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Treaty of New Echota: Lesson & Quiz

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Michael Knoedl

Michael teaches high school Social Studies and has a M.S. in Sports Management.

History shows that the U.S. government of the past did not protect the rights of the Native American tribes. Learn here about the Treaty of New Echota, which led to the Trail of Tears.

We also recommend watching The French Revolution, Jay Treaty and Treaty of San Lorenzo and The Battle of Yorktown and the Treaty of Paris

Definition

The Treaty of New Echota was signed between the United States government and a group of Cherokee in 1835. It contained several articles, but was in general an agreement that the Cherokee would remove themselves from their land and take up new land in the West. Before we go into further detail about the Treaty of New Echota, you should first have an understanding of the relationships between white settlers and Native American peoples during that time, as well as the treaties that came before.

Cherokee Relations

The Cherokee peoples first came in contact with white Europeans in the mid-1500s when Hernando DeSoto traveled through their territory (in what is now the Southeastern region of the United States). DeSoto's expedition left the Cherokee with small pox and decimated their population.

In the mid-1600s, English entrepreneurs from the East Coast began trading with the Cherokee, and the Cherokee quickly developed a love of European luxuries. The Cherokee would trade food, slaves, and fur for kettles, tools, and alcohol. As trade and relations with the whites grew, the Carolinas grew. In 1721, the Cherokee Treaty would become the first concession of Cherokee land to whites, but it would not be the last.

Treaty of Hopewell

In 1785, the Treaty of Hopewell was the first treaty signed between the U.S. government and the Cherokee. It acknowledged that the Cherokee and the U.S. had boundaries and that the U.S. would protect the Cherokee from whites trying to take their land. The Treaty also allowed for the Cherokee to send a deputy to speak to Congress on their behalf and established a peace between the 'states.'

From the Treaty:

ARTICLE 12

That the Indians may have full confidence in the justice of the United States, respecting their interests, they shall have the right to send a deputy of their choice, whenever they think fit, to Congress.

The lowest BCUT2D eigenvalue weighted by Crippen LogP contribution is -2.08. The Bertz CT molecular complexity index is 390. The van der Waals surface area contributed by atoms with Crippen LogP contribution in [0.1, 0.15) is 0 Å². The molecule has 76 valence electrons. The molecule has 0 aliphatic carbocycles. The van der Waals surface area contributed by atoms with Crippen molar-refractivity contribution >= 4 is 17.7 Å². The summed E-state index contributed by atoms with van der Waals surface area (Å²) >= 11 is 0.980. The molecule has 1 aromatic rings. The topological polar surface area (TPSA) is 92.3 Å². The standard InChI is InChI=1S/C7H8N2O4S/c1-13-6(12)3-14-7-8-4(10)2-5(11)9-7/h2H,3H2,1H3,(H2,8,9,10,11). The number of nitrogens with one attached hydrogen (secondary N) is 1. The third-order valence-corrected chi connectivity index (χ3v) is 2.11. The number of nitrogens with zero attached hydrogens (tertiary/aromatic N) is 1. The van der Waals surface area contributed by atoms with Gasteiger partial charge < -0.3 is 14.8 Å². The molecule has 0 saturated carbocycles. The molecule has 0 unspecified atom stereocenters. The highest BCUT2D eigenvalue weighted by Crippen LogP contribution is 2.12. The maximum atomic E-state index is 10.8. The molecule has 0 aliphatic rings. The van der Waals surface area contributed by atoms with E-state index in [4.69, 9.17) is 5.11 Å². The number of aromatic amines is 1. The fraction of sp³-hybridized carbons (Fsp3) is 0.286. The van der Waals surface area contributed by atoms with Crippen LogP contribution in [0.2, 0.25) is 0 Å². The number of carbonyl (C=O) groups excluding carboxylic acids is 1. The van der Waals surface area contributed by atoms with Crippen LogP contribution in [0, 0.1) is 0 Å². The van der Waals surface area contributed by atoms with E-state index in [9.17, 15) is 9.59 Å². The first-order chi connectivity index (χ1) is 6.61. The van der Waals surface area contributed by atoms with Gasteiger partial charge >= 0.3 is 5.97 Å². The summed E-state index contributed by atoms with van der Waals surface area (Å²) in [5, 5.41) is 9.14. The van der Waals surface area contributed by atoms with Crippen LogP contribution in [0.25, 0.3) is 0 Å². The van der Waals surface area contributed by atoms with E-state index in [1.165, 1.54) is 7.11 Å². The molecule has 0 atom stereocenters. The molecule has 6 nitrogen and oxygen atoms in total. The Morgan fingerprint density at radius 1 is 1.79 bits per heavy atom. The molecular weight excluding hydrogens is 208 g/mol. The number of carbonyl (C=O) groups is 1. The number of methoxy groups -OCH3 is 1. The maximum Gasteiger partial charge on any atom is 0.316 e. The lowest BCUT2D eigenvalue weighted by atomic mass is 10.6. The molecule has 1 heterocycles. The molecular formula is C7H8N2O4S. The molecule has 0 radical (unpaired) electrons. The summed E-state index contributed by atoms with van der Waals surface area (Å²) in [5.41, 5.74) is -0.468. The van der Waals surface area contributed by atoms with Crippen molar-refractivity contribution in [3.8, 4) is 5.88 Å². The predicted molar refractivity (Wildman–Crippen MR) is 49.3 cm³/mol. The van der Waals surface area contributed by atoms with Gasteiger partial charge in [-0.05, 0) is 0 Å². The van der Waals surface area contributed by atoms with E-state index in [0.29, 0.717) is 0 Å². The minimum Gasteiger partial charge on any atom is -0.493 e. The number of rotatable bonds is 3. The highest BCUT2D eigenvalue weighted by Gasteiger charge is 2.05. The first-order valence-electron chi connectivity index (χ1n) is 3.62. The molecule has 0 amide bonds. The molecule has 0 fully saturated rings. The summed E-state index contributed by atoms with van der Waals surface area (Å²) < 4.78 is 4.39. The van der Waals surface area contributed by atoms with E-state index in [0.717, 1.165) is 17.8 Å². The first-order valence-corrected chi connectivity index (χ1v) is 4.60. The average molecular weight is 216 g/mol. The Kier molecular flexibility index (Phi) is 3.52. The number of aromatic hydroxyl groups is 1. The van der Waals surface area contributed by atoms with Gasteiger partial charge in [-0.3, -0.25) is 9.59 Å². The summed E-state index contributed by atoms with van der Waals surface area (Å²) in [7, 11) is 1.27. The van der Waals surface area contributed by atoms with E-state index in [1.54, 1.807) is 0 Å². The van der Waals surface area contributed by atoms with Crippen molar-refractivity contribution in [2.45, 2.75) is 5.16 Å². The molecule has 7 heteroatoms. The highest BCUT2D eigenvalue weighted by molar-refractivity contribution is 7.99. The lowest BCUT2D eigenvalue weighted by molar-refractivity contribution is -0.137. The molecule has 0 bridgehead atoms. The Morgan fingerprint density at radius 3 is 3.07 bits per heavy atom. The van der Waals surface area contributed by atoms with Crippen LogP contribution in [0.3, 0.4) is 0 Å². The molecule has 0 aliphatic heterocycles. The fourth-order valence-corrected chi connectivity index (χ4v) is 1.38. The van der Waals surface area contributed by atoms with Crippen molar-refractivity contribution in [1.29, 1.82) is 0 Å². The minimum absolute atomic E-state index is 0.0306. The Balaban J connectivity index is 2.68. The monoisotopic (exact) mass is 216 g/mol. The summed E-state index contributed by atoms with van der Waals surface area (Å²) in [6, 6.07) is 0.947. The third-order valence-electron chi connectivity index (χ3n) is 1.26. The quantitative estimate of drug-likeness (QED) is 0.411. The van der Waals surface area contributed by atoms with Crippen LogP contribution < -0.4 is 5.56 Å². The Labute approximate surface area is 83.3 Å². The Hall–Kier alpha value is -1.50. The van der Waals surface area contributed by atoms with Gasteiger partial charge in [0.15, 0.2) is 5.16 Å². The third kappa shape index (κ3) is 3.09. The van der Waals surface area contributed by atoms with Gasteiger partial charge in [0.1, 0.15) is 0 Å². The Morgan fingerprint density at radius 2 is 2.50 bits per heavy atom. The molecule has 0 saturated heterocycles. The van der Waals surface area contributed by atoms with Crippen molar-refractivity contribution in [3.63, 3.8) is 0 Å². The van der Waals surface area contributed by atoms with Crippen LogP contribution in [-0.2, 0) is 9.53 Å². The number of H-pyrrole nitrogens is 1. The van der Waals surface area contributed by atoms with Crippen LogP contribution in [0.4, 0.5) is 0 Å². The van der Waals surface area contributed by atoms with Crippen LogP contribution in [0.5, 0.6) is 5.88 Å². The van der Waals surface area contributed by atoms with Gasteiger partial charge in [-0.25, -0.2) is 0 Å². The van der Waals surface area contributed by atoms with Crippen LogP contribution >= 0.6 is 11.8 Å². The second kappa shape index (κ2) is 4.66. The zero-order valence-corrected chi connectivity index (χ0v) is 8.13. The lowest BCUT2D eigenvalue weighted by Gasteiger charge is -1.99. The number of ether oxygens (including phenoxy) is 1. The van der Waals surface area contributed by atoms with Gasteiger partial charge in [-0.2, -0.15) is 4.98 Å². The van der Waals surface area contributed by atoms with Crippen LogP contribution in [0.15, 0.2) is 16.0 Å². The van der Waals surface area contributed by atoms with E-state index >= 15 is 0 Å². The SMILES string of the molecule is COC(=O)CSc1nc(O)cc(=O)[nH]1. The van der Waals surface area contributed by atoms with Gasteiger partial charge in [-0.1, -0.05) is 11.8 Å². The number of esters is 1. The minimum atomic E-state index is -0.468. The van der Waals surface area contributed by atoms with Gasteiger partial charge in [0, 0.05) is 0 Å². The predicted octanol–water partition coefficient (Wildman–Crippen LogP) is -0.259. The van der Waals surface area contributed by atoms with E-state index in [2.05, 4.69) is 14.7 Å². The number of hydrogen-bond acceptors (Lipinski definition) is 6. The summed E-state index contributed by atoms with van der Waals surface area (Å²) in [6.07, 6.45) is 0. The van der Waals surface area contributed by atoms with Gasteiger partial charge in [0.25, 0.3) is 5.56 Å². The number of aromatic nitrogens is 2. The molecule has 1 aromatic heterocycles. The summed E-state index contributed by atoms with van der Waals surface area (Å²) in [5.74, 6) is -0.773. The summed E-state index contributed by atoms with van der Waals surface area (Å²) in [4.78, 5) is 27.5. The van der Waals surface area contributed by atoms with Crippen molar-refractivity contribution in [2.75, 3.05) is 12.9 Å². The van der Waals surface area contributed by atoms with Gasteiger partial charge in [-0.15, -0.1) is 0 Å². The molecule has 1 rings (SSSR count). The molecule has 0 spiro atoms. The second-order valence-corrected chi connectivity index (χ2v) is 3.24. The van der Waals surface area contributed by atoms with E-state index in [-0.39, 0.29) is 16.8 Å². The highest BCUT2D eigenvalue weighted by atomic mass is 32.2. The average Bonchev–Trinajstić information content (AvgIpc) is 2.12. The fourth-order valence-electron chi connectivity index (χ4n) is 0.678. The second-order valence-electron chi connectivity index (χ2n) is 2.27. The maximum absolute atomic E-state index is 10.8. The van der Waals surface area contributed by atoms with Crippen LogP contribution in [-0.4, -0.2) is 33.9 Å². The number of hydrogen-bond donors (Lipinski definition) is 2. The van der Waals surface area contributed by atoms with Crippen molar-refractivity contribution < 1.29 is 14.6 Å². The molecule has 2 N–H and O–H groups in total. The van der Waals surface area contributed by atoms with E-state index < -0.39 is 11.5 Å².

ARTICLE 13

The hatchet shall be forever buried, and the peace given by the United States, and friendship re-established between the said states on the one part, and all the Cherokees on the other, shall be universal; and the contracting parties shall use their utmost endeavors to maintain the peace given as aforesaid, and friendship re-established.

Though the treaty calls for 'peace' between the Cherokee and the United States, the peace would not last.

Cherokee Advancement

The Treaty of Holston, in 1791, called for the United States to advance civilization of the Cherokees. Between 1791 and 1828, the Cherokee would create larger and better producing farms, a constitution, branches of government, a Cherokee alphabet and school system, a State Capital at New Echota, Georgia. It also stated that they would elect John Ross as the Cherokee Principal Chief. They would become arguably the most Americanized tribe in the United States. They believed this would help the whites see the Cherokees as equals. However, the 1828 discovery of gold on Cherokee land would prove to the Cherokee that whites would never see them as equals.

Indian Removal

In the late 1820s, the State of Georgia voted to abolish the Cherokee government and take authority of their lands. John Ross pleaded with Congress and President Andrew Jackson, but the government sided with Georgia.

The Supreme Court decided to hear Worcester v. Georgia, which was the Cherokee case against Georgia for violating the Treaty of Hopewell. The Supreme Court agreed that Georgia had violated the Treaty of Hopewell and were to immediately remove any restrictions and whites from Cherokee land.

President Jackson, however, refused to enforce the Supreme Court's decision. Jackson had also pushed the Indian Removal Act through Congress in 1830, which allowed the president to negotiate with any tribe living east of the Mississippi River. The Indians were to voluntarily give up their land in exchange for new land west of the Arkansas Territory in modern-day Oklahoma. Many tribes agreed to move, but the Cherokee tribe did not.

Treaty of New Echota

The Cherokee were growing tired of losing legal battles with the United States government and knew that they would eventually be forced to leave their land. Major Ridge, a member of the Cherokee Council, believed that his sons John and Buck would be the future leadership of the Cherokee. John and Buck saw the Cherokee movement west as the only option that would allow the Cherokee to have peace. On December 29, 1835, Major Ridge and a small group of Cherokee decided to sign the Treaty of New Echota.

Summary of the Articles of the Treaty of New Echota:

Article I: Cherokee will be compensated $5 million for land and additional compensation for the U.S. violating previous treaties.

Article II: Set boundaries for new territory.

Article III: U.S. keeps the right to build roads and posts in Cherokee land.

Article IV: U.S. will pay the Cherokee for Osage half-breed indians living on Cherokee land.

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